The skillful maneuvers of Chinese diplomats demonstrate the necessity for states to be vigilant in defending internet freedoms and human rights against repeated attacks. 

In 2022, at the beginning of the negotiations, China suggested that the U.N. convention criminalize the use of the internet to “disseminate harmful information.” However, China waited until the end of the first phase of the negotiations in January 2023 in Vienna in order to propose a specific draft article on “dissemination of false information.” This means that this article appeared in the draft at a time when stakeholders were thinking that the controversial content-related crimes had been relegated to the informal facilitator meetings. Fortunately, the U.N. chair organized a second round of discussions six days later on the newly proposed articles, which afforded a dozen states and the EU on behalf of its 27 members the opportunity to oppose the article proposed by China.

By introducing such a “crime” in the draft, China was likely seeking to test how other states would react. Indeed, dissemination of false information, fake news, and disinformation is a problem for all states. But it is a complex problem that requires careful consideration—including important human rights safeguards—before regulation can be accomplished. Such a “fake news” offense could be misused and abused to harm human rights. For instance, governments could require platforms to take down content criticizing governmental policies, arguing that this is “disinformation.”

This issue is extremely sensitive. For example, in June 2022 the EU—with its strong human rights protections—opted to adopt “a code of practice” on disinformation, rather than a binding regulation, in order to mitigate the risks. The EU’s fear was that binding rules for online falsehoods risk platforms removing too much content, which could lead to some “kind of censorship,” as warned by Věra Jourová, the commission’s vice president on values and transparency. 

Like China, Russia used similar tactics to test the waters. For instance, as the negotiations in Vienna were drawing to a close, Russia proposed a new article calling on states to “adopt legislative measures” that obligate service providers within their territories to retain all traffic and content data. Russia is undoubtedly aware of the arm wrestling between several EU member countries and the Court of Justice of the European Union on this issue. The country likely proposed this article to observe how other countries intend to deal with it.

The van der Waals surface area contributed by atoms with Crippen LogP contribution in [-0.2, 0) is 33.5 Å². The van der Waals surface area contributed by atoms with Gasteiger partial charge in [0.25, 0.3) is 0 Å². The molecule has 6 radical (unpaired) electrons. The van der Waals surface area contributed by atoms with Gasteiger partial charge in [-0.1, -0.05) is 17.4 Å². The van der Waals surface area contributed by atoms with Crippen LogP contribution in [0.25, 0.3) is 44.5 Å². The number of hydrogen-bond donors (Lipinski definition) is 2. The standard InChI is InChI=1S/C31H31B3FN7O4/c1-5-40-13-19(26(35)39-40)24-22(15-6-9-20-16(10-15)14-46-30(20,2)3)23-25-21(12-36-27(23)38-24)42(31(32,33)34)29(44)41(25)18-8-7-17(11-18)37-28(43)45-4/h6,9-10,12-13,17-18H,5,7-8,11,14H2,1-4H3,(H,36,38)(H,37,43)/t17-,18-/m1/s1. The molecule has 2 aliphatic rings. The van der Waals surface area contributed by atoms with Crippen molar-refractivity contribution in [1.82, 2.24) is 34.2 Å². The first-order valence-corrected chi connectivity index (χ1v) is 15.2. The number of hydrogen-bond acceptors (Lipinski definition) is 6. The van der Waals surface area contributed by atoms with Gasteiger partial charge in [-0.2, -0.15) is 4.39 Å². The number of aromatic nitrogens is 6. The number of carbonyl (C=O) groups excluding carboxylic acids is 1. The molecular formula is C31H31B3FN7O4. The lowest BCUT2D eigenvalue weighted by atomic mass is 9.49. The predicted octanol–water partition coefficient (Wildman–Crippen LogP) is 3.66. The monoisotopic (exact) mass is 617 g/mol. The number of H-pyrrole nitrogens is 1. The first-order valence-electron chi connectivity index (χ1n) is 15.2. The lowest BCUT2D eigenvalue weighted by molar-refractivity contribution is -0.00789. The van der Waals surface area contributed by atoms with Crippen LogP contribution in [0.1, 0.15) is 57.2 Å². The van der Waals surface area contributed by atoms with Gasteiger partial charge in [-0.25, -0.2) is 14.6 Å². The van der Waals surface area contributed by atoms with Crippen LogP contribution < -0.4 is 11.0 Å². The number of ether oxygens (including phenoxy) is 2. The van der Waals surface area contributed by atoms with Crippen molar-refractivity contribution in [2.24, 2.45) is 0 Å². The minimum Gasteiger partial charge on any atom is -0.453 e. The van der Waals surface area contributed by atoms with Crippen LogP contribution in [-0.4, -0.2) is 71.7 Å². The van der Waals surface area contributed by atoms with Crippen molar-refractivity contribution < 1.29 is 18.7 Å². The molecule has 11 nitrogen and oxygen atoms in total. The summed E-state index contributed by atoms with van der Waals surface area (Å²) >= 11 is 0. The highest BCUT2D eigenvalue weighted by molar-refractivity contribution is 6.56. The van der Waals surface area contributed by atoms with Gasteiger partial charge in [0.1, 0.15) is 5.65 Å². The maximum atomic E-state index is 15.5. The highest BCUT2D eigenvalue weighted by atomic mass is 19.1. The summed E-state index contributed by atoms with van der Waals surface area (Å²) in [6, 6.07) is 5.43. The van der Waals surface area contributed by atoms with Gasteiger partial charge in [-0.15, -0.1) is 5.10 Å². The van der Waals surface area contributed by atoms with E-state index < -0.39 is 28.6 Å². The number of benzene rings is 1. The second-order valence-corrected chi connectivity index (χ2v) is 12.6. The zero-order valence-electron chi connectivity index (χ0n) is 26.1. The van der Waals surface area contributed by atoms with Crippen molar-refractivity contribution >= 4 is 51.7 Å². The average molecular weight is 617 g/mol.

Calls to Remove “Protection of Privacy and Personal Data” From Due Process Safeguards 

Another risk for human rights came from some countries’ proposals to remove a very important article from the convention. Article 42 (1) of the Consolidated Negotiation Document provides for “conditions and safeguards” for the exercise of the powers recognized in favor of law enforcement authorities in their fight against cybercrime. 

More specifically, Article 42 (1) found in Chapter III dedicated to “Procedural Measures and Law Enforcement” powers of states, provides that:

Each State Party shall ensure that the establishment, implementation and application of the powers and procedures provided for in this chapter are subject to conditions and safeguards provided for under its domestic law, which shall provide for the adequate protection of human rights and liberties, including rights and fundamental freedoms arising from its obligations under applicable international human rights law, and which shall incorporate the principles of proportionality, necessity and legality and the protection of privacy and personal data.

Malaysia, Singapore, Pakistan, Russia, and others—according to the list compiled by the U.N. secretariat—proposed that this article be removed. These countries claimed that the article is redundant due to the presence of Article 5 in the draft, which provides that “States Parties shall ensure that the implementation of their obligations under this Convention is in accordance with applicable international human rights law.” Some countries—such as Russia and Iran—went further and suggested that Article 5 be removed from the draft as well. Contrary to the efforts of these states, it is imperative that Article 42 remain in the draft because it protects specific due process safeguards. Article 5 is a clause of a general nature on respect of human rights, which is also essential, but not at all redundant with the introduction of necessary specific safeguards in other parts of the convention.